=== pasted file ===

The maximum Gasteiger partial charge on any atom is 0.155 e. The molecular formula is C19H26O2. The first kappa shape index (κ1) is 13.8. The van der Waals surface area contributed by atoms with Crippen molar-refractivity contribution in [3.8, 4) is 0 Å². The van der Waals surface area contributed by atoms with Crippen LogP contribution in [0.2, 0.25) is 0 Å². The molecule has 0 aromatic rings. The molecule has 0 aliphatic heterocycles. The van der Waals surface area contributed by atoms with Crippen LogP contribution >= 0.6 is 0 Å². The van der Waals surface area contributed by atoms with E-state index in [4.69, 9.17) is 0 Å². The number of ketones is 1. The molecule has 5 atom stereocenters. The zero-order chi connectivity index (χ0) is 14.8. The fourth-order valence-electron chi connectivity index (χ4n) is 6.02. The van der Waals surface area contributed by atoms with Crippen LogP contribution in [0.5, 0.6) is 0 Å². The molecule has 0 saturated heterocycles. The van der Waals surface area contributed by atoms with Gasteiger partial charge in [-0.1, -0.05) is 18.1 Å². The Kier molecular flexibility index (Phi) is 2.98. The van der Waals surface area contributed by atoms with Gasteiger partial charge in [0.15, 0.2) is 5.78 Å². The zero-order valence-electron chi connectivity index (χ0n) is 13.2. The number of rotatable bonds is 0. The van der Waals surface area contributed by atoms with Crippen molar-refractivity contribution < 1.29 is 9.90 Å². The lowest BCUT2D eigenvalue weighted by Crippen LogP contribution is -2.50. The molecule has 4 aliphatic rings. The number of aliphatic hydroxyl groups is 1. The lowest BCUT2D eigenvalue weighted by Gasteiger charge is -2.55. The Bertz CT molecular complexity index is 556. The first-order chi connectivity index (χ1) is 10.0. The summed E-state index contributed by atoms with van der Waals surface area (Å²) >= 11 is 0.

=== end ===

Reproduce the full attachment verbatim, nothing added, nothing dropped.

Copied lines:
The maximum Gasteiger partial charge on any atom is 0.155 e. The molecular formula is C19H26O2. The first kappa shape index (κ1) is 13.8. The van der Waals surface area contributed by atoms with Crippen molar-refractivity contribution in [3.8, 4) is 0 Å². The van der Waals surface area contributed by atoms with Crippen LogP contribution in [0.2, 0.25) is 0 Å². The molecule has 0 aromatic rings. The molecule has 0 aliphatic heterocycles. The van der Waals surface area contributed by atoms with Crippen LogP contribution >= 0.6 is 0 Å². The van der Waals surface area contributed by atoms with E-state index in [4.69, 9.17) is 0 Å². The number of ketones is 1. The molecule has 5 atom stereocenters. The zero-order chi connectivity index (χ0) is 14.8. The fourth-order valence-electron chi connectivity index (χ4n) is 6.02. The van der Waals surface area contributed by atoms with Crippen LogP contribution in [0.5, 0.6) is 0 Å². The molecule has 0 saturated heterocycles. The van der Waals surface area contributed by atoms with Gasteiger partial charge in [-0.1, -0.05) is 18.1 Å². The Kier molecular flexibility index (Phi) is 2.98. The van der Waals surface area contributed by atoms with Gasteiger partial charge in [0.15, 0.2) is 5.78 Å². The zero-order valence-electron chi connectivity index (χ0n) is 13.2. The number of rotatable bonds is 0. The van der Waals surface area contributed by atoms with Crippen molar-refractivity contribution < 1.29 is 9.90 Å². The lowest BCUT2D eigenvalue weighted by Crippen LogP contribution is -2.50. The molecule has 4 aliphatic rings. The number of aliphatic hydroxyl groups is 1. The lowest BCUT2D eigenvalue weighted by Gasteiger charge is -2.55. The Bertz CT molecular complexity index is 556. The first-order chi connectivity index (χ1) is 10.0. The summed E-state index contributed by atoms with van der Waals surface area (Å²) >= 11 is 0.